Business Central OAuth2 for Power Automate ๐Ÿ›‚

Generally when writing a post I quickly explain the scenario and get straight to the solution. I need to break that rule here to avoid confusion. As the title suggests this post is about using OAuth2 with Power Automate – applies also to Azure Logic Apps. However, if you have Power Automate flows using the BC connector you are already covered. If you have custom connectors for BC data which use OAuth2 for authentication. You are also covered. So whatโ€™s the point of this blog you ask? If you use the HTTP connector in your flows to interact with BC data – you have opened the right blog post ๐Ÿ‘๐Ÿผ. Why does this post matter? Well at the date of writing, 01/03/22, basic authentication for BC web services is being deprecated (https://docs.microsoft.com/en-us/dynamics365/business-central/dev-itpro/upgrade/deprecated-features-platform). OAuth2 is the replacement. If you can move away from using the HTTP connector then please do. That way you can just natively pickup the correct authentication. I say there are two main reasons you wouldnโ€™t move things to the BC connector. If you have published a codeunit as a web service or you use query objects (which aren’t the API type). Lesser reasons might be that you donโ€™t have development resource or want to avoid cost of refactoring. After all Power BI get to use legacy web services so Power Automate should get to as well right? For PowerApps you need to use a custom connector or the BC connector. You might have Power Automate flows which run from PowerApps. In which case if they use the HTTP connector, same explanation as above. Woah! ๐Ÿ˜ฎ that was a wordy intro. If youโ€™re still with me letโ€™s get to the good bitโ€ฆ

I will admit early on I only came across my answer thanks to some brilliant blogs! I highly recommend reviewing Arend Janโ€™s posts in particular if you have little background on working/setting up OAuth2 for BC. Links:

The solution is to have a standalone flow which will retrieve the access token. You will use this flow as a child to you main PA flow. This pattern will work well as you don’t have to alter your existing PA flows using the HTTP connector that much. Let’s get the child flow out the way first as that’s the longer part.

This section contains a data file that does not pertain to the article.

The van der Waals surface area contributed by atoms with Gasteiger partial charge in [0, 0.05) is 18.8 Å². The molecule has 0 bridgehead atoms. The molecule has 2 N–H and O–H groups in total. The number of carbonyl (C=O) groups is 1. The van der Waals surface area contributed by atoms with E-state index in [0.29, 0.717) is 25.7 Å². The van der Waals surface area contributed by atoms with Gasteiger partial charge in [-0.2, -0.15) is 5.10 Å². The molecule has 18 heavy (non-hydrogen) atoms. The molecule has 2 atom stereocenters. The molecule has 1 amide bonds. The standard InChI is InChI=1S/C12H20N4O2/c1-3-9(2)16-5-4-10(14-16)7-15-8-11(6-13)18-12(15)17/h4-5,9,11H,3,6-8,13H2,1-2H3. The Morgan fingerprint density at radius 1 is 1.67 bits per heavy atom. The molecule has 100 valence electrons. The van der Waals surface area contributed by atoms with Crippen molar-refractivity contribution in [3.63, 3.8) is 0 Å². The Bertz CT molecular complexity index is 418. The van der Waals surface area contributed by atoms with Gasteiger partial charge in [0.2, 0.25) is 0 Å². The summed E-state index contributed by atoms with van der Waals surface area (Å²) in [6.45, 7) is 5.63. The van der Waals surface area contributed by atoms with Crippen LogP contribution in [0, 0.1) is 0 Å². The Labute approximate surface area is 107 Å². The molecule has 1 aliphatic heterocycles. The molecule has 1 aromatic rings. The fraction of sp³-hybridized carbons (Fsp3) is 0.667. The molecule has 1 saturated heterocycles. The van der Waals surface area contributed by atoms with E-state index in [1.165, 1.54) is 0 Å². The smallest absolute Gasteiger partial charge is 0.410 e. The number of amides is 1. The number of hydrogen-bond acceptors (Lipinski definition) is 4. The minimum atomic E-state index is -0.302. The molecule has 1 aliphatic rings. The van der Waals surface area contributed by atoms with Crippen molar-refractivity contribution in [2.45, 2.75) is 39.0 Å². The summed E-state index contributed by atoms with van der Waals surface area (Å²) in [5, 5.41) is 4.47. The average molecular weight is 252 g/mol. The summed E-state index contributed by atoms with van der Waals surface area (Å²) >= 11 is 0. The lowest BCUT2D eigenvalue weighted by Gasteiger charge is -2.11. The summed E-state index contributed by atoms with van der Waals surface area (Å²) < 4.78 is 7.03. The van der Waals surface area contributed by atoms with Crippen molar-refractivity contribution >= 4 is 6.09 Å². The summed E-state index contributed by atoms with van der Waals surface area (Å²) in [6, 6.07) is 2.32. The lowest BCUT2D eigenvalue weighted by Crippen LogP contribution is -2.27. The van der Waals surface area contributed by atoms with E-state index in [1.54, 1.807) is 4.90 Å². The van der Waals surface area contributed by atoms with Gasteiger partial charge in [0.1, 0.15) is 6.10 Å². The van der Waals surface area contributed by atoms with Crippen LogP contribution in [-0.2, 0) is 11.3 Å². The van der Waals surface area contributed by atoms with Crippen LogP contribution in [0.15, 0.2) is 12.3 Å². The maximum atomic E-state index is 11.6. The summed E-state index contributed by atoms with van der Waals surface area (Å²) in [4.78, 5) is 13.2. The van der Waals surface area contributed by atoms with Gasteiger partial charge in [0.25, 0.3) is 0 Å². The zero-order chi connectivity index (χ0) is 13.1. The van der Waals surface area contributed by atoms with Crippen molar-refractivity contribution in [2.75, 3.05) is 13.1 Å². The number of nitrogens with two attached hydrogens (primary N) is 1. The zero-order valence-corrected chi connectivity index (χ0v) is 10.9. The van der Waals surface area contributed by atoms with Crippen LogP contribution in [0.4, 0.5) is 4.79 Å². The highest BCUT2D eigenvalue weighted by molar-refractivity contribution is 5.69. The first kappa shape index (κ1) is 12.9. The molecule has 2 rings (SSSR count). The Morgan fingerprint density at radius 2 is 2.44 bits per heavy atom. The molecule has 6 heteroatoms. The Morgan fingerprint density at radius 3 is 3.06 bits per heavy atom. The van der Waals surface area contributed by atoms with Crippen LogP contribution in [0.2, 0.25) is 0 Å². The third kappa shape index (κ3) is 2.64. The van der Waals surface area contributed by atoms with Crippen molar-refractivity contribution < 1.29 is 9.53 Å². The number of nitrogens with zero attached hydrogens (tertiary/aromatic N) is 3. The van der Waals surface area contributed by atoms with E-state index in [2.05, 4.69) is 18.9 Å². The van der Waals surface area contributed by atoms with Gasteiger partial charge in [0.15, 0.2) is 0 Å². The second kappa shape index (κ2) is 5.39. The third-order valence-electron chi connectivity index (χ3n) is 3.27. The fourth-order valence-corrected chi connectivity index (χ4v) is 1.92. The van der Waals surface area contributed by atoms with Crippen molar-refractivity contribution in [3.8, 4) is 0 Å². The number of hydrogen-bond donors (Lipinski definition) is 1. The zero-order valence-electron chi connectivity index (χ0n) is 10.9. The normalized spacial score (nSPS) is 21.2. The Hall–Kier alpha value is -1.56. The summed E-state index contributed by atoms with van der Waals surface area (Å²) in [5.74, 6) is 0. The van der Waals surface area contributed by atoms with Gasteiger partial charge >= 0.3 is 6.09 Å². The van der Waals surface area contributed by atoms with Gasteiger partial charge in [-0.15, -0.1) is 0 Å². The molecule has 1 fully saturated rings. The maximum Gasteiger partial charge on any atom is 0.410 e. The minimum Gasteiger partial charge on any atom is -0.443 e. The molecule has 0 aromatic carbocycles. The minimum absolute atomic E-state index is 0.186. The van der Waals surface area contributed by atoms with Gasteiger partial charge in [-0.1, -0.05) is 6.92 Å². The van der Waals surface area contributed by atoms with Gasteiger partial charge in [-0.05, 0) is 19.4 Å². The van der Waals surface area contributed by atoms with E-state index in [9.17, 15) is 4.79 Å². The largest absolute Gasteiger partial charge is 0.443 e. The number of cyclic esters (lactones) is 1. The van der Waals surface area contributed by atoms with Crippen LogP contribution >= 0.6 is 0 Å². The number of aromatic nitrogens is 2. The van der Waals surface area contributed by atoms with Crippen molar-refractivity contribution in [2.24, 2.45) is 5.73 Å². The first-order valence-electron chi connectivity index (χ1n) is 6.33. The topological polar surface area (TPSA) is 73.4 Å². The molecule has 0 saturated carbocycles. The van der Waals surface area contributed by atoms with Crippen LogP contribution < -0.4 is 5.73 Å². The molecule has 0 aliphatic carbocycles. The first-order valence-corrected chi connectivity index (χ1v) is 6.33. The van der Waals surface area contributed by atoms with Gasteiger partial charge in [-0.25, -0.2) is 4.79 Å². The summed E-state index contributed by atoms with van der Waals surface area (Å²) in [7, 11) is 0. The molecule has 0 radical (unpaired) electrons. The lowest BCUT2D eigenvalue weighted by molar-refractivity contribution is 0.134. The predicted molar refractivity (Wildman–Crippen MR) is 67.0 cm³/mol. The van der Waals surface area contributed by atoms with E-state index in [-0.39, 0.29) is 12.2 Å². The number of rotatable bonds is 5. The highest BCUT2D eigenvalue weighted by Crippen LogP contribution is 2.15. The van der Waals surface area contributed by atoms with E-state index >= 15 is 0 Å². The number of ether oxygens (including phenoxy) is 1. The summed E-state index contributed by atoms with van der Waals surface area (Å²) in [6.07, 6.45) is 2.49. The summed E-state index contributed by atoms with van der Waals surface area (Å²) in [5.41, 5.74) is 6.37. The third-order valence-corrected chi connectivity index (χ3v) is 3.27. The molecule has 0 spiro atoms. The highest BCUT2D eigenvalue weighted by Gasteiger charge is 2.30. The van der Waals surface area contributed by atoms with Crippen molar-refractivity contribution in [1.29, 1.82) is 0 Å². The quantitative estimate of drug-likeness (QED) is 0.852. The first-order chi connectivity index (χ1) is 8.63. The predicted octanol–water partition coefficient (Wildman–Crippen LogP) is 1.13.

Here is the text string from the compose action mentioned in the gallery of images. Replace the your_client_ID and your_client_secret parts to form the correct string:

concat('grant_type=',encodeUriComponent('client_credentials'),'&scope=',encodeUriComponent('https://api.businesscentral.dynamics.com/.default'),'&client_id=',encodeUriComponent('your_client_ID'),'&client_secret=',encodeUriComponent('your_client_secret'))

Now we have the child flow up and running let’s plumb it in to a parent flow ๐Ÿง‘โ€๐Ÿ”ง I will go through each step with images again.

It’s a fairly elegant way to slot in what is needed for the PA flows this might apply to. There are a number of my own previous blog posts which need this solution – like this one: https://joshanglesea.wordpress.com/2020/10/19/business-central-month-end/

To make life easy I’ve created a template of the child flow which you could import into your environment. There are setups that need dealing with before it will work though: https://github.com/JAng13sea/Blogs/tree/master/Template%20Get%20Access%20Token%20PA%20Flow

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